Being in a business that's largely image driven, advertisers often forget that an ad can be more than "cool" to be effective. There's a litany of emotions that are rarely touched on by ads for fear of alienating the audience. Any time an ad is too different, too trying, not cool enough, it can be squashed.
But this BBC report from The Why Factor shows how powerful other emotions can be. Namely, disgust. Disgust is visceral, immediate, universal (though what disgusts people varies greatly). People pay attention to disgust in a special way. That's why we can go on and on about what we hate but sometimes struggle to define what we like.
This isn't to say that disgust should be the only goal. For instance, you might not want to show a life-sized grasshopper enjoying a Dreamsicle on a hot summers day. However, it might be a powerful, unexpected place to tap in to for the right brand.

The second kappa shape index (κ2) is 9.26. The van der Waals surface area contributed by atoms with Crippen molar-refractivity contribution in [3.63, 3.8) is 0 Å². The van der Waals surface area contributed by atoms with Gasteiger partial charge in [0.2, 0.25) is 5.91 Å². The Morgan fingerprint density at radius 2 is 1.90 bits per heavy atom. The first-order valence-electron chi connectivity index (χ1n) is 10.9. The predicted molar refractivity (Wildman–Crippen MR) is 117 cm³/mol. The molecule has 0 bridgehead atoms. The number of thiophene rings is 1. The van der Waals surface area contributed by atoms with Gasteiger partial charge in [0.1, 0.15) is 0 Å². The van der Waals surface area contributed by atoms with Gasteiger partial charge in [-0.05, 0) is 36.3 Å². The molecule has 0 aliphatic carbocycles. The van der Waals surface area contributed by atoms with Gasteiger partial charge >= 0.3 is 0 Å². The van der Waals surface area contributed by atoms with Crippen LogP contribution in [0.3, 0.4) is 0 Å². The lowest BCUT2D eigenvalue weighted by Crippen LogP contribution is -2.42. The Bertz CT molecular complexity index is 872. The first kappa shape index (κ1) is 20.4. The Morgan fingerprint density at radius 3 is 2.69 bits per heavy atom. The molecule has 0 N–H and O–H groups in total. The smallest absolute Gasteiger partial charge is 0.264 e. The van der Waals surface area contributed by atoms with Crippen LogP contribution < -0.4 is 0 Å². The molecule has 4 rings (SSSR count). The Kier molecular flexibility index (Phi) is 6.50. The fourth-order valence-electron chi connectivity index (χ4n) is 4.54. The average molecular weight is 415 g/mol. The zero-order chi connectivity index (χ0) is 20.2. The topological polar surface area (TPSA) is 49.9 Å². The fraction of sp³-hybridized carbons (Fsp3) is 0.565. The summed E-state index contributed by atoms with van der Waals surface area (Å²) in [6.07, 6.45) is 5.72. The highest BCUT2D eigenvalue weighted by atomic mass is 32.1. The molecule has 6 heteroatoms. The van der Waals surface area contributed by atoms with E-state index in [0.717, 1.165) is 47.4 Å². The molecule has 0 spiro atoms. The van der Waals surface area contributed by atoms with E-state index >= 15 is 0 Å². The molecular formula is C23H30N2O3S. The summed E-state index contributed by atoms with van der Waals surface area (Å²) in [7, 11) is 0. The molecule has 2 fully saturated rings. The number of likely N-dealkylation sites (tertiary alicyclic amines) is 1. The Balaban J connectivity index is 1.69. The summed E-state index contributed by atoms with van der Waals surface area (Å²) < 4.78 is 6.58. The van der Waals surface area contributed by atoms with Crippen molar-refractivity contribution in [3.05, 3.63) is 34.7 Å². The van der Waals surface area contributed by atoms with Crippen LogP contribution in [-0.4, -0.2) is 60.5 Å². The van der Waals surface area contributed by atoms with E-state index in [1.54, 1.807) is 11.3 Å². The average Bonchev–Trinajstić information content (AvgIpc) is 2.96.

If disgust if the desired effect there's a fine line between disgust and shock. Shocking people can be good, it also gets attention, but it doesn't always make them feel. Shock is the effect, disgust can be the emotion. I think it's a pretty important distinction because it makes disgust weightier Something beyond marketing trickery.
I've embedded the episode for easy for listening. Thanks to @Copybeard for tweeting it.